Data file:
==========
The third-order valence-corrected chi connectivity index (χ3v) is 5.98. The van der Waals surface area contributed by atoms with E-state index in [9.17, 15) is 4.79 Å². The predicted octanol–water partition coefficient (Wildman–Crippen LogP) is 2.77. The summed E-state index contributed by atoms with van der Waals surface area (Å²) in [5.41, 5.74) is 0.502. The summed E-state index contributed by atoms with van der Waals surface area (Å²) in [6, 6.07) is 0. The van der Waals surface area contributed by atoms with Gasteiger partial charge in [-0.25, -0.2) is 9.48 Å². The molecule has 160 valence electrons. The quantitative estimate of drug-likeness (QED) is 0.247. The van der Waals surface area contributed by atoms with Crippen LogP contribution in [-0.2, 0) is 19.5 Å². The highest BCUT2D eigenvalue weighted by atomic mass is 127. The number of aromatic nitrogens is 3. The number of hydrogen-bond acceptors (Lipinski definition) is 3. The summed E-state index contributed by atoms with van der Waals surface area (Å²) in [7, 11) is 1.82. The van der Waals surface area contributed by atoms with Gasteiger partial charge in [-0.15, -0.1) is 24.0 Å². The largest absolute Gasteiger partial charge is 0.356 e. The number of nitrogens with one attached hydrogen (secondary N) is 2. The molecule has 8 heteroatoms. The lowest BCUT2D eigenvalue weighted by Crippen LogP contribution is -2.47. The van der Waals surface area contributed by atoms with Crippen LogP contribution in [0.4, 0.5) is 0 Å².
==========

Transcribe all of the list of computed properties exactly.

The third-order valence-corrected chi connectivity index (χ3v) is 5.98. The van der Waals surface area contributed by atoms with E-state index in [9.17, 15) is 4.79 Å². The predicted octanol–water partition coefficient (Wildman–Crippen LogP) is 2.77. The summed E-state index contributed by atoms with van der Waals surface area (Å²) in [5.41, 5.74) is 0.502. The summed E-state index contributed by atoms with van der Waals surface area (Å²) in [6, 6.07) is 0. The van der Waals surface area contributed by atoms with Gasteiger partial charge in [-0.25, -0.2) is 9.48 Å². The molecule has 160 valence electrons. The quantitative estimate of drug-likeness (QED) is 0.247. The van der Waals surface area contributed by atoms with Crippen LogP contribution in [-0.2, 0) is 19.5 Å². The highest BCUT2D eigenvalue weighted by atomic mass is 127. The number of aromatic nitrogens is 3. The number of hydrogen-bond acceptors (Lipinski definition) is 3. The summed E-state index contributed by atoms with van der Waals surface area (Å²) in [7, 11) is 1.82. The van der Waals surface area contributed by atoms with Gasteiger partial charge in [-0.15, -0.1) is 24.0 Å². The largest absolute Gasteiger partial charge is 0.356 e. The number of nitrogens with one attached hydrogen (secondary N) is 2. The molecule has 8 heteroatoms. The lowest BCUT2D eigenvalue weighted by Crippen LogP contribution is -2.47. The van der Waals surface area contributed by atoms with Crippen LogP contribution in [0.4, 0.5) is 0 Å².